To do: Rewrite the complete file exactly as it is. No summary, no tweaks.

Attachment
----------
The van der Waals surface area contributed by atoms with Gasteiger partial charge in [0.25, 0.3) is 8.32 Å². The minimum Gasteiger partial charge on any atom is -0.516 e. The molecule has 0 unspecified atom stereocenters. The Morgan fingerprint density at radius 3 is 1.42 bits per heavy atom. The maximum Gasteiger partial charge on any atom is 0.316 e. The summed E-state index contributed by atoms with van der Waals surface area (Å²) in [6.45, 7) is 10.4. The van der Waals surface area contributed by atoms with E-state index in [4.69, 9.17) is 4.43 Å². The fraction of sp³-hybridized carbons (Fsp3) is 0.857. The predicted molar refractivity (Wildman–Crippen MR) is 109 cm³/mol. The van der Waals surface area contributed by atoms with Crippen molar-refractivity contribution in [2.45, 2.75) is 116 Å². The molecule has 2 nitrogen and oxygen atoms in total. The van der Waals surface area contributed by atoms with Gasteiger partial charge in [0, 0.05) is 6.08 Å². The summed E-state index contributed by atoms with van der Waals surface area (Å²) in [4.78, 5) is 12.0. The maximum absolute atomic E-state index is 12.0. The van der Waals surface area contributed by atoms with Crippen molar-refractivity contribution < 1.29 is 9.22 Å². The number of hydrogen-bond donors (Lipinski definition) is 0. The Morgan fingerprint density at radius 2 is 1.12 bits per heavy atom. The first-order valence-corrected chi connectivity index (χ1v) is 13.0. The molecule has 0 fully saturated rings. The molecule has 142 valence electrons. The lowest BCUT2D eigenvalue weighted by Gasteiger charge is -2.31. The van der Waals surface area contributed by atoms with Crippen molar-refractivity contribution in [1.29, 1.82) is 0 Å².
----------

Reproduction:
The van der Waals surface area contributed by atoms with Gasteiger partial charge in [0.25, 0.3) is 8.32 Å². The minimum Gasteiger partial charge on any atom is -0.516 e. The molecule has 0 unspecified atom stereocenters. The Morgan fingerprint density at radius 3 is 1.42 bits per heavy atom. The maximum Gasteiger partial charge on any atom is 0.316 e. The summed E-state index contributed by atoms with van der Waals surface area (Å²) in [6.45, 7) is 10.4. The van der Waals surface area contributed by atoms with E-state index in [4.69, 9.17) is 4.43 Å². The fraction of sp³-hybridized carbons (Fsp3) is 0.857. The predicted molar refractivity (Wildman–Crippen MR) is 109 cm³/mol. The van der Waals surface area contributed by atoms with Crippen molar-refractivity contribution in [2.45, 2.75) is 116 Å². The molecule has 2 nitrogen and oxygen atoms in total. The van der Waals surface area contributed by atoms with Gasteiger partial charge in [0, 0.05) is 6.08 Å². The summed E-state index contributed by atoms with van der Waals surface area (Å²) in [4.78, 5) is 12.0. The maximum absolute atomic E-state index is 12.0. The van der Waals surface area contributed by atoms with Crippen molar-refractivity contribution < 1.29 is 9.22 Å². The number of hydrogen-bond donors (Lipinski definition) is 0. The Morgan fingerprint density at radius 2 is 1.12 bits per heavy atom. The first-order valence-corrected chi connectivity index (χ1v) is 13.0. The molecule has 0 fully saturated rings. The molecule has 142 valence electrons. The lowest BCUT2D eigenvalue weighted by Gasteiger charge is -2.31. The van der Waals surface area contributed by atoms with Crippen molar-refractivity contribution in [1.29, 1.82) is 0 Å².